The purpose of this alert is to highlight some of the significant provisions in the American Taxpayer Relief Act of 2012 (“ATRA”) that will affect many individuals and business owners in 2013 and beyond. It is important to recognize this is a partial listing and many of the provisions are still subject to interpretation. If you have any questions regarding the information contained in this alert, or if you have questions regarding how ATRA will specifically affect you or your business, please do not hesitate to contact us at firstname.lastname@example.org.
Individual Income Tax
- The federal income tax rate will increase to 39.6% from 35% for individuals with taxable income exceeding $400,000 and married taxpayers filing jointly with incomes exceeding $450,000.
- The standard deduction will rise to $6,100 ($12,200 for married couples filing jointly), up from $5,950 ($11,900 for married couples filing jointly) for tax year 2012.
- The personal exemption will rise to $3,900, up from the 2012 exemption of $3,800. However beginning in 2013, the exemption is subject to a phase-out that begins with adjusted gross incomes of $150,000 ($300,000 for married couples filing jointly). It phases out completely at $211,250 ($422,500 for married couples filing jointly.)
- The Alternative Minimum Tax exemption amount for tax year 2013 is $51,900 ($80,800, for married couples filing jointly). The 2012 exemption amount was $50,600 ($78,750 for married couples filing jointly). The exemption is now set to increase in the future for inflation.
- The maximum Earned Income Credit amount is $6,044 for taxpayers filing jointly who have three or more qualifying children, up from a total of $5,891 for tax year 2012.
- For individuals with over $250,000 in taxable income and joint filers having over $300,000 in taxable income, there will be phased out limitations on certain itemized deductions.
- For individuals with taxable income in excess of $400,000 and joint filers with taxable income in excess of $450,000, the dividends and capital gains federal tax rate will increase from 15% to 20%.
Business Income Tax
- Many popular but temporary tax extenders relating to businesses were included in ATRA such as Code Sec. 179 small business expensing, bonus depreciation, the research tax credit, and the Work Opportunity Tax Credit.
Social Security Payroll Tax
- The employee portion of the Social Security tax will return to 6.2%, up to the maximum wage base of $113,700, in 2013. This employee portion of the Social Security tax was temporarily reduced to 4.2% in 2011 and then extended twice in 2012 in an effort to help stimulate the economy. Employers should start withholding Social Security taxes at the 6.2% rate. The IRS has instructed that, “employers should implement the 6.2% employee social security tax rate as soon as possible, but not later than February 15, 2013. After implementing the new 6.2% rate, employers should make an adjustment in a subsequent pay period to correct any underwithholding of social security tax as soon as possible, but not later than March 31, 2013.” (Notice 1036, IRS.gov)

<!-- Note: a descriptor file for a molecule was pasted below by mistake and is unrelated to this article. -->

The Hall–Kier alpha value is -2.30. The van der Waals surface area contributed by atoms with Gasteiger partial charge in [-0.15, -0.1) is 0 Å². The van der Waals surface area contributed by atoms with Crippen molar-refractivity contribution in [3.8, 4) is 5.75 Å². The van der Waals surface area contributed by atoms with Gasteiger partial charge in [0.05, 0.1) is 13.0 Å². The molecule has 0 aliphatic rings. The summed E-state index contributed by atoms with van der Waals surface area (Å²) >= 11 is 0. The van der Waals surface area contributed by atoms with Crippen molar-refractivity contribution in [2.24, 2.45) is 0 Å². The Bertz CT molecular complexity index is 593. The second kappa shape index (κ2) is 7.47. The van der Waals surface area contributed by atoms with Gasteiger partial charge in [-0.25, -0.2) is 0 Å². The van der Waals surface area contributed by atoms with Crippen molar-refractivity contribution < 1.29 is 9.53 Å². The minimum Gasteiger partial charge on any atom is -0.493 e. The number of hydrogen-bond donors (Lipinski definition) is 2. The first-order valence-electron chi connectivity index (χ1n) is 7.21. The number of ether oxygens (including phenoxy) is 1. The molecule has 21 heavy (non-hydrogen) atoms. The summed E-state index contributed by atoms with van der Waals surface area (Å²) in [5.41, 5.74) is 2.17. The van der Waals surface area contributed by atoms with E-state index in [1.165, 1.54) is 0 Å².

- The Social Security tax for self-employed individuals will return to 12.4% from 10.4%.
- The maximum estate and gift tax rate will increase from 35% to 40%. The Maryland estate tax can hover around 16% on top of that.
The ATRA sets the estate tax exemption amount at $5 million. This is the amount of money that can pass estate tax free to any individual without triggering federal estate tax. This exemption amount will be adjusted for inflation. Estates of decedents who die during 2013 actually will have a basic exclusion amount of $5,250,000, up from a total of $5,120,000 for estates of decedents who died in 2012. It should be recognized that Maryland continues to tax estates exceeding $1M.
The ATRA unifies the estate tax with the gift tax. That permits people to make aggregate lifetime gifts up to the $5 million (adjusted for inflation) estate tax exemption amount without incurring a gift tax. In addition, the generation-skipping tax exemption amount is set at $5 million (adjusted for inflation). As a result, a person can gift over $5 million during life ($10 million between spouses) and not trigger any federal transfer tax. For 2013, the annual limit for gifts to one person that may be made without using up any of the $5 million lifetime exemption, has risen to $14,000.
Portability remains and has been permanently extended. This means that a husband and wife can exempt up to $10 million (adjusted for inflation) potentially. If one spouse dies and does not use any or only a portion of his or her $5 million (adjusted for inflation) exemption, provided the proper elections are made, the unused exemption amount is transferred to the surviving spouse.
This information is provided for general information only. None of the information provided herein should be construed as providing legal advice or a separate attorney client relationship. Applicability of the legal principles discussed may differ substantially in individual situations. You should not act upon the information presented herein without consulting an attorney of your choice about your particular situation. While PK Law has taken reasonable efforts to insure the accuracy of this material, the accuracy cannot be guaranteed and PK Law makes no warranties or representations as to its accuracy.